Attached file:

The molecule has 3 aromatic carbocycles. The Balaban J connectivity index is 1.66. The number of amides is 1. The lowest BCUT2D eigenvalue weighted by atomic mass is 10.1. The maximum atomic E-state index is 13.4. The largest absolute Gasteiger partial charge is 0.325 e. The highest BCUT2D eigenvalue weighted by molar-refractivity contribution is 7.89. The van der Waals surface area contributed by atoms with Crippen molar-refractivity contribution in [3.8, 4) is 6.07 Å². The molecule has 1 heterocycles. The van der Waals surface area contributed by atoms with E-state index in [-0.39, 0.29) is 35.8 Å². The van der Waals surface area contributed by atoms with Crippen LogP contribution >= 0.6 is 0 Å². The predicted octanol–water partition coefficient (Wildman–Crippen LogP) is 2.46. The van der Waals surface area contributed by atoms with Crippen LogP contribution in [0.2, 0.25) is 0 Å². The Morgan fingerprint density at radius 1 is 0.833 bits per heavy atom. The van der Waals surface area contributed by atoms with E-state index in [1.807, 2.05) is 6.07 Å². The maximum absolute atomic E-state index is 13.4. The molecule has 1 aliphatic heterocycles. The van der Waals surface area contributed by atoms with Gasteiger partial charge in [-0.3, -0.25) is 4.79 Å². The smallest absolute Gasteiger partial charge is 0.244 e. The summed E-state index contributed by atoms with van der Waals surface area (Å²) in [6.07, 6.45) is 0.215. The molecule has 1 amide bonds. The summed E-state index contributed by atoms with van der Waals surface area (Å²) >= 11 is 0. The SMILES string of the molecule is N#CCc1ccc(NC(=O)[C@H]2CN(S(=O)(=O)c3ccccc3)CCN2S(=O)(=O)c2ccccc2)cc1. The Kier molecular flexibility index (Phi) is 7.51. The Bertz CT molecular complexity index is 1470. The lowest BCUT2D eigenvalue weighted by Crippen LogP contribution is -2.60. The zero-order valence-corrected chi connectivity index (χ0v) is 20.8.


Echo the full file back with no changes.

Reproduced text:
The molecule has 3 aromatic carbocycles. The Balaban J connectivity index is 1.66. The number of amides is 1. The lowest BCUT2D eigenvalue weighted by atomic mass is 10.1. The maximum atomic E-state index is 13.4. The largest absolute Gasteiger partial charge is 0.325 e. The highest BCUT2D eigenvalue weighted by molar-refractivity contribution is 7.89. The van der Waals surface area contributed by atoms with Crippen molar-refractivity contribution in [3.8, 4) is 6.07 Å². The molecule has 1 heterocycles. The van der Waals surface area contributed by atoms with E-state index in [-0.39, 0.29) is 35.8 Å². The van der Waals surface area contributed by atoms with Crippen LogP contribution >= 0.6 is 0 Å². The predicted octanol–water partition coefficient (Wildman–Crippen LogP) is 2.46. The van der Waals surface area contributed by atoms with Crippen LogP contribution in [0.2, 0.25) is 0 Å². The Morgan fingerprint density at radius 1 is 0.833 bits per heavy atom. The van der Waals surface area contributed by atoms with E-state index in [1.807, 2.05) is 6.07 Å². The maximum absolute atomic E-state index is 13.4. The molecule has 1 aliphatic heterocycles. The van der Waals surface area contributed by atoms with Gasteiger partial charge in [-0.3, -0.25) is 4.79 Å². The smallest absolute Gasteiger partial charge is 0.244 e. The summed E-state index contributed by atoms with van der Waals surface area (Å²) in [6.07, 6.45) is 0.215. The molecule has 1 amide bonds. The summed E-state index contributed by atoms with van der Waals surface area (Å²) >= 11 is 0. The SMILES string of the molecule is N#CCc1ccc(NC(=O)[C@H]2CN(S(=O)(=O)c3ccccc3)CCN2S(=O)(=O)c2ccccc2)cc1. The Kier molecular flexibility index (Phi) is 7.51. The Bertz CT molecular complexity index is 1470. The lowest BCUT2D eigenvalue weighted by Crippen LogP contribution is -2.60. The zero-order valence-corrected chi connectivity index (χ0v) is 20.8.